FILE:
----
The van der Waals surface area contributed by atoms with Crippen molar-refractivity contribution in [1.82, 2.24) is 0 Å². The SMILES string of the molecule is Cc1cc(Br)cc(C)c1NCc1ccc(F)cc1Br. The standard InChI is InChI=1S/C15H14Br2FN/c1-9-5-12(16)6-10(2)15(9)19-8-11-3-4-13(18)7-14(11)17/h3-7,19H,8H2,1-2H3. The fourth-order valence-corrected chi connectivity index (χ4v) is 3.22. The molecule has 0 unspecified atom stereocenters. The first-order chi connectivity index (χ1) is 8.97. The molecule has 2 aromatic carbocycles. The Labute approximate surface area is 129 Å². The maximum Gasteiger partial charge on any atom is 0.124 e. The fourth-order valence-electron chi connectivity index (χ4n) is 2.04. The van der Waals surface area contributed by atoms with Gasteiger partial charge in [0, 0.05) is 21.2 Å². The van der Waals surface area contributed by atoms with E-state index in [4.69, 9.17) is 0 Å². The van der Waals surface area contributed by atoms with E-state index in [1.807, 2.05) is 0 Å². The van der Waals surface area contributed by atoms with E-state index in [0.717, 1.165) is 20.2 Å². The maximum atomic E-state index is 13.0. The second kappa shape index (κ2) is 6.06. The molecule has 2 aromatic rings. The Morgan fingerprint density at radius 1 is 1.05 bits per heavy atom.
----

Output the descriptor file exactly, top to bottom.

The van der Waals surface area contributed by atoms with Crippen molar-refractivity contribution in [1.82, 2.24) is 0 Å². The SMILES string of the molecule is Cc1cc(Br)cc(C)c1NCc1ccc(F)cc1Br. The standard InChI is InChI=1S/C15H14Br2FN/c1-9-5-12(16)6-10(2)15(9)19-8-11-3-4-13(18)7-14(11)17/h3-7,19H,8H2,1-2H3. The fourth-order valence-corrected chi connectivity index (χ4v) is 3.22. The molecule has 0 unspecified atom stereocenters. The first-order chi connectivity index (χ1) is 8.97. The molecule has 2 aromatic carbocycles. The Labute approximate surface area is 129 Å². The maximum Gasteiger partial charge on any atom is 0.124 e. The fourth-order valence-electron chi connectivity index (χ4n) is 2.04. The van der Waals surface area contributed by atoms with Gasteiger partial charge in [0, 0.05) is 21.2 Å². The van der Waals surface area contributed by atoms with E-state index in [4.69, 9.17) is 0 Å². The van der Waals surface area contributed by atoms with E-state index in [1.807, 2.05) is 0 Å². The van der Waals surface area contributed by atoms with E-state index in [0.717, 1.165) is 20.2 Å². The maximum atomic E-state index is 13.0. The second kappa shape index (κ2) is 6.06. The molecule has 2 aromatic rings. The Morgan fingerprint density at radius 1 is 1.05 bits per heavy atom.